Skip to content
All articles
  • All articles
  • About whales & dolphins
  • Create healthy seas
  • End captivity
  • Green Whale
  • Prevent deaths in nets
  • Scottish Dolphin Centre
  • Stop whaling
We need whale poo 📷 WDC NA

Whales are our climate allies – meet the scientists busy proving it

At Whale and Dolphin Conservation, we're working hard to bring whales and the ocean into...
Minke whale © Ursula Tscherter - ORES

The whale trappers are back with their cruel experiment

Anyone walking past my window might have heard my groan of disbelief at the news...
Boto © Fernando Trujillo

Meet the legendary pink river dolphins

Botos don't look or live like other dolphins. Flamingo-pink all over with super-skinny snouts and...
Risso's dolphin entangled in fishing line and plastic bags - Andrew Sutton

The ocean is awash with plastic – can we ever clean it up?

You've seen pictures of plastic litter accumulating on beaches or marine wildlife swimming through floating...
Fin whale

Is this the beginning of the end for whaling off Iceland?

I'm feeling cautiously optimistic after Iceland's Fisheries Minister Svandís Svavarsdóttir wrote that there is little...
Mykines Lighthouse, Faroe Islands

Understanding whale and dolphin hunts in the Faroe Islands – why change is not easy

Most people in my home country of the Faroe Islands would like to see an...

Dolphin scientists look like you and me – citizen science in action

Our amazing volunteers have looked out for dolphins from the shores of Scotland more than...
Atlantic white-sided dolphins

The Faroes dolphin slaughter that sparked an outcry now brings hope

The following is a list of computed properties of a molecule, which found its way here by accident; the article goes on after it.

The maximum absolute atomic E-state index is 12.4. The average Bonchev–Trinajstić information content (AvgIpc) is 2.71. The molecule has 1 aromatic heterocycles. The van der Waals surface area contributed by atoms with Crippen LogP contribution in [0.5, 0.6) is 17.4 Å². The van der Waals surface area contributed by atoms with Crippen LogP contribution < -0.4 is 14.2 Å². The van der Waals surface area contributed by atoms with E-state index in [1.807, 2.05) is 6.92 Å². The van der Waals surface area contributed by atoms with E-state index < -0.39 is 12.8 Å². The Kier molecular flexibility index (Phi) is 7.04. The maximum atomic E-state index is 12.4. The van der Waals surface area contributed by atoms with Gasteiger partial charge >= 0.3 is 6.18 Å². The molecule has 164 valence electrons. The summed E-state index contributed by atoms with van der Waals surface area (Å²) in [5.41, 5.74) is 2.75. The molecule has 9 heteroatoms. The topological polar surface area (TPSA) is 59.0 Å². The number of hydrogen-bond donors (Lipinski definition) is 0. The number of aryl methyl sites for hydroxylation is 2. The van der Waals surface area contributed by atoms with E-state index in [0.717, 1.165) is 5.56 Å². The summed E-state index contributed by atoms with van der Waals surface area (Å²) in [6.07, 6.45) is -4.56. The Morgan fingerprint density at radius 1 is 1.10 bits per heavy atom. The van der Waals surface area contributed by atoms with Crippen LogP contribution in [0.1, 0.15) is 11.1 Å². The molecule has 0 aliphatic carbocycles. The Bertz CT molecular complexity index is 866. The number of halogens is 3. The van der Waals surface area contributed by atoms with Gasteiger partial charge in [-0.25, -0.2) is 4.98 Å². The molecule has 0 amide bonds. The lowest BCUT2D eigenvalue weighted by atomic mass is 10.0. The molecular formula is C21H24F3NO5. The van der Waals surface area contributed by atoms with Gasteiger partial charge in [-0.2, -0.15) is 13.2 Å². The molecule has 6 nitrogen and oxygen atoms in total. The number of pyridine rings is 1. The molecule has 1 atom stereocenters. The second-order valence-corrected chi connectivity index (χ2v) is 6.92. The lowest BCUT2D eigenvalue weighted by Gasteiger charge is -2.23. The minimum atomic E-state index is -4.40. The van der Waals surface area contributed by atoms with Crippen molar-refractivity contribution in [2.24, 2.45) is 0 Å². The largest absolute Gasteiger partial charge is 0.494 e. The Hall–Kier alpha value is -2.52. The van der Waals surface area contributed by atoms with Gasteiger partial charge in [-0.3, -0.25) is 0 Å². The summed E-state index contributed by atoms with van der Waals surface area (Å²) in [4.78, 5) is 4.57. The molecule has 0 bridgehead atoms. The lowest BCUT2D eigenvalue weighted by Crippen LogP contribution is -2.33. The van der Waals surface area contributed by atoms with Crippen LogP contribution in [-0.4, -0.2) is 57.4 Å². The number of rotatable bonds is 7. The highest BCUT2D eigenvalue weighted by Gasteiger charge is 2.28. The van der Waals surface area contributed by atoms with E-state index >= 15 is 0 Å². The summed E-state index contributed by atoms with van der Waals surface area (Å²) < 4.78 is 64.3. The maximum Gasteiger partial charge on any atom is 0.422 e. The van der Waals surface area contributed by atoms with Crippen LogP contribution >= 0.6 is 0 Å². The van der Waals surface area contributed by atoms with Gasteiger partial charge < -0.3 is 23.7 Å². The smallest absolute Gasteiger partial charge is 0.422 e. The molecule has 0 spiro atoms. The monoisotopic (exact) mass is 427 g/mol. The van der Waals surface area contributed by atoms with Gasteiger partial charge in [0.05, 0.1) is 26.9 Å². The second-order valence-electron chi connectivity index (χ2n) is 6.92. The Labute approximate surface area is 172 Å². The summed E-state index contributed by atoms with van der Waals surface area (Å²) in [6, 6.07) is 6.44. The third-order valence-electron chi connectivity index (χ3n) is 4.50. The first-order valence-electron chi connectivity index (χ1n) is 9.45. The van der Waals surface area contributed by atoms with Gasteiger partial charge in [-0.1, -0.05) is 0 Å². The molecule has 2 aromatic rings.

Since the slaughter of at least 1,423 Atlantic white-sided dolphins at Skálafjørður in my home...
All policy news
  • All policy news
  • Create healthy seas
  • End captivity
  • Prevent deaths in nets
  • Stop whaling
  • Strandings
Port River dolphins

New report reveals 100,000 dolphins and small whales hunted every year

When you hear the words ‘dolphin hunts’ it’s likely that you think of Japan or...

Minke whale hunts stop in Iceland

Iceland’s commercial hunt of minke whales has ended for this year. The common minke whale is the...

Doubts remain after Icelandic Marine Institute claims slaughtered whale was a hybrid not a blue

Experts remain sceptical of initial test results issued by the Icelandic Marine Institute, which indicate...

Japan set to resume commercial whaling

Reports from Japan suggest that the government they will formally propose plans to resume commercial...

End the whale hunts! Icelandic fin whaler isolated as public mood shifts

Here’s a sight I hoped never again to witness. A boat being scrubbed and repainted...

Australian Government to block Japanese whaling proposal

Japanese Government officials have reportedly confirmed that they will propose the resumption of commercial whaling...

Pregnant whales once again a target for Japanese whalers

Figures from Japan's whaling expedition to Antarctica during the 2017/18 austral summer have revealed that...

Did Icelandic whalers really kill a blue whale?

*Warning - this blog contains an image that you may find upsetting* They say a...

Icelandic whalers breach international law and kill iconic, protected whale by mistake